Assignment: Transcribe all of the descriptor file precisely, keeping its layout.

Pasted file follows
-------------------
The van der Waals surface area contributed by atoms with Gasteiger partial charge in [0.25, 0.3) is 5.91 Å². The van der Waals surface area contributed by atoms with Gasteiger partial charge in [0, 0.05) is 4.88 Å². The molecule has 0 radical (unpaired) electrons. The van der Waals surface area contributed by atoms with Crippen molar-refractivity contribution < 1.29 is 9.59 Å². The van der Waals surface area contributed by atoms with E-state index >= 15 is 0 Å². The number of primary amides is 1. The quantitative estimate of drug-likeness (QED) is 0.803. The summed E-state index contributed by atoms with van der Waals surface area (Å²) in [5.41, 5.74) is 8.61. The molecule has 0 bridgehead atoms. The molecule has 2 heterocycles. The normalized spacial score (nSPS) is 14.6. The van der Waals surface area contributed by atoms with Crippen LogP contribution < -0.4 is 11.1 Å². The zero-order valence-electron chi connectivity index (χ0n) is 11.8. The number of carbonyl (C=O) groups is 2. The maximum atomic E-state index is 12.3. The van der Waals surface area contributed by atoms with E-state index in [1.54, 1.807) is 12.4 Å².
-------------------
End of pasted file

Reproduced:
The van der Waals surface area contributed by atoms with Gasteiger partial charge in [0.25, 0.3) is 5.91 Å². The van der Waals surface area contributed by atoms with Gasteiger partial charge in [0, 0.05) is 4.88 Å². The molecule has 0 radical (unpaired) electrons. The van der Waals surface area contributed by atoms with Crippen molar-refractivity contribution < 1.29 is 9.59 Å². The van der Waals surface area contributed by atoms with E-state index >= 15 is 0 Å². The number of primary amides is 1. The quantitative estimate of drug-likeness (QED) is 0.803. The summed E-state index contributed by atoms with van der Waals surface area (Å²) in [5.41, 5.74) is 8.61. The molecule has 0 bridgehead atoms. The molecule has 2 heterocycles. The normalized spacial score (nSPS) is 14.6. The van der Waals surface area contributed by atoms with Crippen LogP contribution < -0.4 is 11.1 Å². The zero-order valence-electron chi connectivity index (χ0n) is 11.8. The number of carbonyl (C=O) groups is 2. The maximum atomic E-state index is 12.3. The van der Waals surface area contributed by atoms with E-state index in [1.54, 1.807) is 12.4 Å².